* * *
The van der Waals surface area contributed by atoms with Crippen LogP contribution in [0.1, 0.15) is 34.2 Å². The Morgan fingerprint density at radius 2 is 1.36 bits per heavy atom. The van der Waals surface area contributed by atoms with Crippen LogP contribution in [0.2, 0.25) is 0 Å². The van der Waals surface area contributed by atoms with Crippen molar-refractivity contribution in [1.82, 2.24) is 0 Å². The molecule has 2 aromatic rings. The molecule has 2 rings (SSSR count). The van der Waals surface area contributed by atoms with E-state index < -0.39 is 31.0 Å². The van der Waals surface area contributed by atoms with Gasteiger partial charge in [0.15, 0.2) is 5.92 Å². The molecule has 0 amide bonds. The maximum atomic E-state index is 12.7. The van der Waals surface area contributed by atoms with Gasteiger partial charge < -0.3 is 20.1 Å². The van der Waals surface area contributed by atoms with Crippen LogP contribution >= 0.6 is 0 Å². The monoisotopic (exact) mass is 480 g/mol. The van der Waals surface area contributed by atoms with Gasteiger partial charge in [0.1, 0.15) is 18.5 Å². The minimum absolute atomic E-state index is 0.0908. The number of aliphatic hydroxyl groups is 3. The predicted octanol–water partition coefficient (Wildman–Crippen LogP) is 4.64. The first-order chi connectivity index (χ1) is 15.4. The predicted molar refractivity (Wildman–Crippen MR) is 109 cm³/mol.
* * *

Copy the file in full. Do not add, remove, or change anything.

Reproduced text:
The van der Waals surface area contributed by atoms with Crippen LogP contribution in [0.1, 0.15) is 34.2 Å². The Morgan fingerprint density at radius 2 is 1.36 bits per heavy atom. The van der Waals surface area contributed by atoms with Crippen LogP contribution in [0.2, 0.25) is 0 Å². The van der Waals surface area contributed by atoms with Crippen molar-refractivity contribution in [1.82, 2.24) is 0 Å². The molecule has 2 aromatic rings. The molecule has 2 rings (SSSR count). The van der Waals surface area contributed by atoms with E-state index < -0.39 is 31.0 Å². The van der Waals surface area contributed by atoms with Gasteiger partial charge in [0.15, 0.2) is 5.92 Å². The molecule has 0 amide bonds. The maximum atomic E-state index is 12.7. The van der Waals surface area contributed by atoms with Gasteiger partial charge < -0.3 is 20.1 Å². The van der Waals surface area contributed by atoms with Crippen LogP contribution >= 0.6 is 0 Å². The monoisotopic (exact) mass is 480 g/mol. The van der Waals surface area contributed by atoms with Gasteiger partial charge in [0.1, 0.15) is 18.5 Å². The minimum absolute atomic E-state index is 0.0908. The number of aliphatic hydroxyl groups is 3. The predicted octanol–water partition coefficient (Wildman–Crippen LogP) is 4.64. The first-order chi connectivity index (χ1) is 15.4. The predicted molar refractivity (Wildman–Crippen MR) is 109 cm³/mol.